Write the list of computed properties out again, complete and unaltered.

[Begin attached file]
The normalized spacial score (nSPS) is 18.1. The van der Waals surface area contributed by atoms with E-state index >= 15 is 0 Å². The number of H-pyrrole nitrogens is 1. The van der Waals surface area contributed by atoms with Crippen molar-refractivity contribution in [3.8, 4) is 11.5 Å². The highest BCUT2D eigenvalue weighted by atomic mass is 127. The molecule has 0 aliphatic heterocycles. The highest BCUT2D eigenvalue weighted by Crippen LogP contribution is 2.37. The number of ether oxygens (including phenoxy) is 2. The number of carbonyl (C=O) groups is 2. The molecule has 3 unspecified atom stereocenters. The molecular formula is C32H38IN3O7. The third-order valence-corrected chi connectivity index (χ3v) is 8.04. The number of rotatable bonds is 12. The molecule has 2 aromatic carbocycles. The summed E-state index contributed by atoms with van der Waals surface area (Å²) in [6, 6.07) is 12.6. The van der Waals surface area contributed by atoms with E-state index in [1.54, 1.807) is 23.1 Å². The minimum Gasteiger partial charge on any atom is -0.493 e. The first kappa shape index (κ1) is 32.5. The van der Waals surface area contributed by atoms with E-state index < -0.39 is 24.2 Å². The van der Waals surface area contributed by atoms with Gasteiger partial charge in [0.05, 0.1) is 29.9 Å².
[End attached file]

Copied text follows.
The normalized spacial score (nSPS) is 18.1. The van der Waals surface area contributed by atoms with E-state index >= 15 is 0 Å². The number of H-pyrrole nitrogens is 1. The van der Waals surface area contributed by atoms with Crippen molar-refractivity contribution in [3.8, 4) is 11.5 Å². The highest BCUT2D eigenvalue weighted by atomic mass is 127. The molecule has 0 aliphatic heterocycles. The highest BCUT2D eigenvalue weighted by Crippen LogP contribution is 2.37. The number of ether oxygens (including phenoxy) is 2. The number of carbonyl (C=O) groups is 2. The molecule has 3 unspecified atom stereocenters. The molecular formula is C32H38IN3O7. The third-order valence-corrected chi connectivity index (χ3v) is 8.04. The number of rotatable bonds is 12. The molecule has 2 aromatic carbocycles. The summed E-state index contributed by atoms with van der Waals surface area (Å²) in [6, 6.07) is 12.6. The van der Waals surface area contributed by atoms with E-state index in [1.54, 1.807) is 23.1 Å². The minimum Gasteiger partial charge on any atom is -0.493 e. The first kappa shape index (κ1) is 32.5. The van der Waals surface area contributed by atoms with E-state index < -0.39 is 24.2 Å². The van der Waals surface area contributed by atoms with Gasteiger partial charge in [0.05, 0.1) is 29.9 Å².